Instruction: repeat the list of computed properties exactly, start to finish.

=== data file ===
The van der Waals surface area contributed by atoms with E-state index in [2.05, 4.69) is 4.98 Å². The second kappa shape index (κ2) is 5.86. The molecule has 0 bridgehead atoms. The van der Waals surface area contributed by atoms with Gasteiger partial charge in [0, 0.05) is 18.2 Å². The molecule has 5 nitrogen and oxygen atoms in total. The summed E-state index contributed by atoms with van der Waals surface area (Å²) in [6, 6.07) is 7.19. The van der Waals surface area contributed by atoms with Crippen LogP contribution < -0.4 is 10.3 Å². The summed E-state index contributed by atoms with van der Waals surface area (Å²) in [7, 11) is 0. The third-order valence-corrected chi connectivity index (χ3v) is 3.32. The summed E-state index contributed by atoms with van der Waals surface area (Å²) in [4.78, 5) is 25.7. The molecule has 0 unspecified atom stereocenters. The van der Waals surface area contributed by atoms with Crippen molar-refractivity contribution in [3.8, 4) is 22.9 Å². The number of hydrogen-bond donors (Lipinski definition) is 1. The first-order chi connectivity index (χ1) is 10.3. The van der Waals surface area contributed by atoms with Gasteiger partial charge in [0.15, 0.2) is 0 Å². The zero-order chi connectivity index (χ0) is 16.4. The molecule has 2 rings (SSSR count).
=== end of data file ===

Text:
The van der Waals surface area contributed by atoms with E-state index in [2.05, 4.69) is 4.98 Å². The second kappa shape index (κ2) is 5.86. The molecule has 0 bridgehead atoms. The van der Waals surface area contributed by atoms with Gasteiger partial charge in [0, 0.05) is 18.2 Å². The molecule has 5 nitrogen and oxygen atoms in total. The summed E-state index contributed by atoms with van der Waals surface area (Å²) in [6, 6.07) is 7.19. The van der Waals surface area contributed by atoms with Crippen LogP contribution < -0.4 is 10.3 Å². The summed E-state index contributed by atoms with van der Waals surface area (Å²) in [7, 11) is 0. The third-order valence-corrected chi connectivity index (χ3v) is 3.32. The summed E-state index contributed by atoms with van der Waals surface area (Å²) in [4.78, 5) is 25.7. The molecule has 0 unspecified atom stereocenters. The van der Waals surface area contributed by atoms with Crippen molar-refractivity contribution in [3.8, 4) is 22.9 Å². The number of hydrogen-bond donors (Lipinski definition) is 1. The first-order chi connectivity index (χ1) is 10.3. The van der Waals surface area contributed by atoms with Gasteiger partial charge in [0.15, 0.2) is 0 Å². The zero-order chi connectivity index (χ0) is 16.4. The molecule has 2 rings (SSSR count).